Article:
Limp Bizkit-Kick Some @$$ (Unauthorized) (Warner) (1999) (NTSC)
|Year Of Production||1999|
|Running Time||51:05 (Case: 48)|
|RSDL / Flipper||No/No||Cast & Crew|
|Region Coding||1,2,3,4,5,6||Directed By||None Given|
|Pan & Scan/Full Frame||Full Frame||English Dolby Digital 2.0 (192Kb/s)|
|Widescreen Aspect Ratio||None|
|Video Format||480i (NTSC)|
|Original Aspect Ratio||1.33:1||Miscellaneous|
|Annoying Product Placement||No|
|Action In or After Credits||No|
This feature kicks off with a fairly dire warning: "This documentary contains no music or performance by Limp Bizkit". In fact, it contains no footage of the band at all, and the only images of the band on show are still photographs or artistic representations. The bulk of the programme features interview footage with former Limp Bizkit guitarist Rob Waters, John Jenkins (who produced their first demo) and local Jacksonville D.J. John Goodman. The rest is made up of some fairly lame and pointless interviews with gushing fans waiting to enter a gig, as well as some identities even more remotely connected with the band than those listed above, such as journalist John Citrone, Fred Durst's ex-girlfriend Sage, and other former crew.
The documentary charts the band's humble beginnings in Jacksonville, Florida, through their lucky break when Fred Durst tattooed various members of Korn and dropped them a demo tape, through the release of their first album to... well... now. The whole thing reeks of "cash-in", which may as well have been emblazoned on the cover rather than the word "Unauthorized" which currently is. There's hardly enough material here to sustain an 8 or 10 minute music channel segment let alone a fifty minute documentary, and without any music or footage of the band themselves, what is there is pedestrian at best.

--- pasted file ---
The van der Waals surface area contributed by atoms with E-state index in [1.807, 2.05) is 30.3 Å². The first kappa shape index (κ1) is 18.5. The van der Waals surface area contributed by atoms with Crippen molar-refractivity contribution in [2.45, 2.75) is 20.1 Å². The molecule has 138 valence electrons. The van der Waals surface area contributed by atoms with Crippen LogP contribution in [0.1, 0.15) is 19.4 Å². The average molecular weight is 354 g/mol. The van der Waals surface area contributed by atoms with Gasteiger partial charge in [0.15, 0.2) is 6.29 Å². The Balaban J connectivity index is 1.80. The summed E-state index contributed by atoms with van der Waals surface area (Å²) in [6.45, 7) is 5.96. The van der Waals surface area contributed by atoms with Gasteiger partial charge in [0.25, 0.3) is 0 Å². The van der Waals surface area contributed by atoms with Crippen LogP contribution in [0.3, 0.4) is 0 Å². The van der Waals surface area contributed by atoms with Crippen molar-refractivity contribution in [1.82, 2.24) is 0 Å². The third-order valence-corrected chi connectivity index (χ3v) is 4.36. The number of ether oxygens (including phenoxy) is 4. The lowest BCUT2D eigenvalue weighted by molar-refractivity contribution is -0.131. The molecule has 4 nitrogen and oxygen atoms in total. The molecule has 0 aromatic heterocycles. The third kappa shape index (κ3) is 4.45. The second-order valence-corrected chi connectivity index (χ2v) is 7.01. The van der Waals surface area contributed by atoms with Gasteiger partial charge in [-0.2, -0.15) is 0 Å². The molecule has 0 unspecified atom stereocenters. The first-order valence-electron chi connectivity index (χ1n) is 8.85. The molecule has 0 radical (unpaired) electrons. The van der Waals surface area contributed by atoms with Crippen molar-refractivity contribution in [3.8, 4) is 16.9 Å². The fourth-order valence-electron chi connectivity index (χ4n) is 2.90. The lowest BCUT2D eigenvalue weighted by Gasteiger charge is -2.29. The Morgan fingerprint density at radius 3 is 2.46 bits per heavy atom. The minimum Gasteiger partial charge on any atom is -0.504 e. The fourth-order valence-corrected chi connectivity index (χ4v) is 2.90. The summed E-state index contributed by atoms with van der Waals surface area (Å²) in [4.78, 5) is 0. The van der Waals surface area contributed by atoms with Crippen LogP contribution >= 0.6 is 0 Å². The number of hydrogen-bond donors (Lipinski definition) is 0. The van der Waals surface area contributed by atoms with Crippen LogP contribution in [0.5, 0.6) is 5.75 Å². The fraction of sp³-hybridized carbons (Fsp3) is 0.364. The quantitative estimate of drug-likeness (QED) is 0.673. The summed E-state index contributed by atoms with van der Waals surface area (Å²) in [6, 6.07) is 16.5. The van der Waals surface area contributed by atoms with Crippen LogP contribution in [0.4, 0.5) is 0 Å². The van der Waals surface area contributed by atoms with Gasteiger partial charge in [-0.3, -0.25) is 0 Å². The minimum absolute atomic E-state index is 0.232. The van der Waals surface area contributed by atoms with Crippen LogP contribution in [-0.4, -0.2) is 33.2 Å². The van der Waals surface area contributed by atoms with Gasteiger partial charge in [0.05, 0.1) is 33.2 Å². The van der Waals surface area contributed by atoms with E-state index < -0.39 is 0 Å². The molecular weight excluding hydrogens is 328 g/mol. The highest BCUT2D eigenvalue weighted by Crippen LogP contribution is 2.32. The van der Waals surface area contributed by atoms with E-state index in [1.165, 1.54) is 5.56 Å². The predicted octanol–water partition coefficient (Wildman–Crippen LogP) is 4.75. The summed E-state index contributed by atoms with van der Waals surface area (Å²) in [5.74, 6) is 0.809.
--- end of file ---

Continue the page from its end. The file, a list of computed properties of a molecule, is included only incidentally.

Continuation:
The image was also a little soft throughout. Grain wasn't a problem, with the exception of some of the still images used that were inherently grainy, however shadow detail was quite poor. The colour palette was a little washed out, with nothing in the way of vibrancy on show, giving the entirety of the feature a somewhat drab look. Blacks were a little on the dirty grey side as well. Some chroma noise was apparent in some of the still images (see 5:28 for an example), as well as some cross colouration at 8:48.
There were some MPEG artefacts to be seen, with aliasing also being an occasional problem, especially with the rims of John Goodman's glasses and on a stripe on his jumper. It also occurs at 29:15 on that perennial culprit, venetian blinds. Film artefacts are almost totally absent with the exception of those added for reasons of style, and a glitch at 21:33 which was certainly present in the source tape.
The dialogue was always clear and easy to understand, which wasn't much of a feat in light of the fact that most of it was delivered in interview situations. Audio sync was not a concern.
The incidental music by Ron Anderson was eminently forgettable, whilst the additional live music provided by Skat was derivative at best, and downright bad at worst.
Being a Dolby Digital 2.0 soundtrack, there was no action from the surrounds or subwoofer.
|Surround Channel Use|
NOTE: To view non-R4 releases, your equipment needs to be multi-zone compatible and usually also NTSC compatible.
|DVD||Toshiba 2109, using S-Video output|
|Display||Sony Trinitron Wega (80cm). Calibrated with AVIA Guide To Home Theatre. This display device is 16x9 capable.|
|Audio Decoder||Built in to amplifier/receiver. Calibrated with AVIA Guide To Home Theatre.|
|Speakers||Front: Yamaha NS10M, Rear: Wharfedale Diamond 7.1, Center: Wharfedale Sapphire, Sub: Aaron 120W|